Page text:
With the cabinet built, it is just a case of flashing an SD card with the relevant Retro Pie image, which you can download via their website @ https://retropie.org.uk. Setup is relatively painless and straight forward and should see you up and running in no time at all. Something I did discovered on my first outing, is that RetroPie has more than one Mame emulator to choose from and some ROMs work better in one than they do the other. If you find like I did that a great many of img_20170217_185138your ROMs aren’t working, you may wish to try using the other Mame emulator. The reason this happens is down to the chipsets the Mame is running, different revisions can sometimes expect different files to be present within the ROM archive. Newer revisions tend to be more compatible but unfortunately the one available on Raspbian isn’t, which is why RetroPie comes with more then one Mame emulator. Swapping between the different versions can be as simple as copying your ROMsets to the appropriate folder on your SD card. It is also possible to change it from within Retropie, just after selecting your ROM the option appear on screen to change the default settings, this also includes which version of Mame is used to run the selected ROMset.

When put together, the Picade and Retro Pie compliment one another well and one can hardly imagine one without the other, both are polished and easily accessible products.

Unfinished Business

img_20170213_151551When I began to assemble the Picade, I knew from the get go that I wanted to design some custom cabinet art for it – something that harkened back to the days of my childhood with crazy neon colours and funky 8 bit sprites. One thing about the Picade is that the only decals that come with it are for the marque and the control panel, the sides of the cabinet are left alone. As pretty as the powder coating is, I couldn’t help feel there was something better to do with them, such as cover them up with something bright and retro! So I went about designing the art on my recently aqcuired 15” Powerbook G4. Anyone who says PPC has had its day can go suck a lemon as far as I’m concerned, as this laptop not only oozes style but clocking in at 1.55Ghz it runs Photoshop without breaking a sweat.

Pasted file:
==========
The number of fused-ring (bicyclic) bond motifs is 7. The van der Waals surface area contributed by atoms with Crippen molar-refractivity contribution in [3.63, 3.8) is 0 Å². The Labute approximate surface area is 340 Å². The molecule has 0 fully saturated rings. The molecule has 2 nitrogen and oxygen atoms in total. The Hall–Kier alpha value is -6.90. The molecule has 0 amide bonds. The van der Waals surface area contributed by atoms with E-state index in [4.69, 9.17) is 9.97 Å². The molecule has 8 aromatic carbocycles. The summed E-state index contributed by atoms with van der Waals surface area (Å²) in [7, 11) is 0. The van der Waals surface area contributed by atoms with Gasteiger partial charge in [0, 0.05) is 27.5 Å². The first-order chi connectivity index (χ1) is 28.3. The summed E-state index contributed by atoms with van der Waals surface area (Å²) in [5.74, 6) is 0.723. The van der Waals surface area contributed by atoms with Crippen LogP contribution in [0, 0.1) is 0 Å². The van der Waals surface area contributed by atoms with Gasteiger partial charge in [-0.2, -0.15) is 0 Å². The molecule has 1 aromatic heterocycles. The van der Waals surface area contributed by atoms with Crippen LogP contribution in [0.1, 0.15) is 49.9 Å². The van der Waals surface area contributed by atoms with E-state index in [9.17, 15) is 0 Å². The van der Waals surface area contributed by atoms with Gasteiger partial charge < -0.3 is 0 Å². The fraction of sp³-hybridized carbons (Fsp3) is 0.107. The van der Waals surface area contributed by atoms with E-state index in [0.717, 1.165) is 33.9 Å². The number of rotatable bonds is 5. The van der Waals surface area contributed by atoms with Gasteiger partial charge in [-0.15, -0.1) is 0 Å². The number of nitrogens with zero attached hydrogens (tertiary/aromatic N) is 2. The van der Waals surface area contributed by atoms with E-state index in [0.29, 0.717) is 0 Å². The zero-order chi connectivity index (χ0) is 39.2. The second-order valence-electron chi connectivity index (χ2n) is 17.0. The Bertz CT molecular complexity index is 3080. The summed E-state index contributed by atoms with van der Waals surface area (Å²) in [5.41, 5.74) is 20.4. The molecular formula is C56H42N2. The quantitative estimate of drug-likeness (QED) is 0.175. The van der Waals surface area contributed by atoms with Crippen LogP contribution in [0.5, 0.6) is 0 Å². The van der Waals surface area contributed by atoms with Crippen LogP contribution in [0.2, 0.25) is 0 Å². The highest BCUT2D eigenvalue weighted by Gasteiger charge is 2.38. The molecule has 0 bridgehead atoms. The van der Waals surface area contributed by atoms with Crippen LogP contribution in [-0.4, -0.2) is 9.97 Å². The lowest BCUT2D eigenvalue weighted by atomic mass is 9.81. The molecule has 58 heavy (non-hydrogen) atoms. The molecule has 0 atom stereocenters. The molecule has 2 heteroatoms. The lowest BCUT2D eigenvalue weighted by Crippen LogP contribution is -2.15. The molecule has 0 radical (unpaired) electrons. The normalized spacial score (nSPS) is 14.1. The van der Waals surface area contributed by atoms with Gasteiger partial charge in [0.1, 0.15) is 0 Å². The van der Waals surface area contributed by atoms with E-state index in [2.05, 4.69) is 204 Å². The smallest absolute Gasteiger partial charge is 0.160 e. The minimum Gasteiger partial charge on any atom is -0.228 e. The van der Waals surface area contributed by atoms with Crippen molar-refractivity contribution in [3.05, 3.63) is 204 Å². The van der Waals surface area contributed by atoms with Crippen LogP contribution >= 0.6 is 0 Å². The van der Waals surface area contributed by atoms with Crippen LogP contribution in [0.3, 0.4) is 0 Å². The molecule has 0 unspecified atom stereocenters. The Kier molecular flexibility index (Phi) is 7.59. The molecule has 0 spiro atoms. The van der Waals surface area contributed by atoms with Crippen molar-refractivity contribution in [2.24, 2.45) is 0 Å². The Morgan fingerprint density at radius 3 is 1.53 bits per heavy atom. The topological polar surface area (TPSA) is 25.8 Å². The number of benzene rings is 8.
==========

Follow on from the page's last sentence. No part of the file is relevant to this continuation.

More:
img_20170119_162942As you can probably see in the photos from an early stage there was a very distinct 80s theme going on. One thing I had to keep in mind was to make sure the decal art lined up with the side panels on the cabinet, as I wasn’t just contending with the outside edge of each panel but also the various screw holes and speaker grills that the decals would be covering.

The side art is protected by 1mm thick sheet of clear acrylic that has been cut out to the same shape and size of both MDF side panels. Eventually I plan on making the marquee backlit so that the Picade logo and colours are more vivid to the eye.

IMG_20170213_154944.jpg


Bluetooth on the Raspberry PI

rpi2b

For anyone with a Raspberry Pi3, this topic may or may not be useful. If like me you own a Raspberry Pi2, you may be facing the challenge of using Bluetooth with your Pi and wondering how on earth you get things started. Depending on how Linux savvy you are, this can be either a walk in the park or a utter nightmare that will leave your pulling your hair out and crying in a corner.